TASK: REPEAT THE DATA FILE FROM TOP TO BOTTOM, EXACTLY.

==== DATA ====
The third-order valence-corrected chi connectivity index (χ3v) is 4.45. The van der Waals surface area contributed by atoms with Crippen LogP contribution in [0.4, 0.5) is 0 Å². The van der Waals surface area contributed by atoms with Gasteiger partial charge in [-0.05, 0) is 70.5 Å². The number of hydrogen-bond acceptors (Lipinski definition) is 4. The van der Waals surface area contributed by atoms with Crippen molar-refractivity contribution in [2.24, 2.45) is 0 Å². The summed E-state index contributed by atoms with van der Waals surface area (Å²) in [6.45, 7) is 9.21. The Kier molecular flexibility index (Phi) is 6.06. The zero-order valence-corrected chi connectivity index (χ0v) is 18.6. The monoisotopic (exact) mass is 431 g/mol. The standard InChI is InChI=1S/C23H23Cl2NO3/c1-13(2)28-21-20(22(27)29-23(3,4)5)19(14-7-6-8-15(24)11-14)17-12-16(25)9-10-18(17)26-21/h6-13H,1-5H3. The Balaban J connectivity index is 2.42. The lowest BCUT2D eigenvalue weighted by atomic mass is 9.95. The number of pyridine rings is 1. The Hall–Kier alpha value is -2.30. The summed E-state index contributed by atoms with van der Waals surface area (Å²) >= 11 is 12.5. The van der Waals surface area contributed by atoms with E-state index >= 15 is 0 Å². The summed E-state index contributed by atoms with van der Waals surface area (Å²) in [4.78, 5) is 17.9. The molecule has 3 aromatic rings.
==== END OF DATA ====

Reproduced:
The third-order valence-corrected chi connectivity index (χ3v) is 4.45. The van der Waals surface area contributed by atoms with Crippen LogP contribution in [0.4, 0.5) is 0 Å². The van der Waals surface area contributed by atoms with Gasteiger partial charge in [-0.05, 0) is 70.5 Å². The number of hydrogen-bond acceptors (Lipinski definition) is 4. The van der Waals surface area contributed by atoms with Crippen molar-refractivity contribution in [2.24, 2.45) is 0 Å². The summed E-state index contributed by atoms with van der Waals surface area (Å²) in [6.45, 7) is 9.21. The Kier molecular flexibility index (Phi) is 6.06. The zero-order valence-corrected chi connectivity index (χ0v) is 18.6. The monoisotopic (exact) mass is 431 g/mol. The standard InChI is InChI=1S/C23H23Cl2NO3/c1-13(2)28-21-20(22(27)29-23(3,4)5)19(14-7-6-8-15(24)11-14)17-12-16(25)9-10-18(17)26-21/h6-13H,1-5H3. The Balaban J connectivity index is 2.42. The lowest BCUT2D eigenvalue weighted by atomic mass is 9.95. The number of pyridine rings is 1. The Hall–Kier alpha value is -2.30. The summed E-state index contributed by atoms with van der Waals surface area (Å²) >= 11 is 12.5. The van der Waals surface area contributed by atoms with E-state index >= 15 is 0 Å². The summed E-state index contributed by atoms with van der Waals surface area (Å²) in [4.78, 5) is 17.9. The molecule has 3 aromatic rings.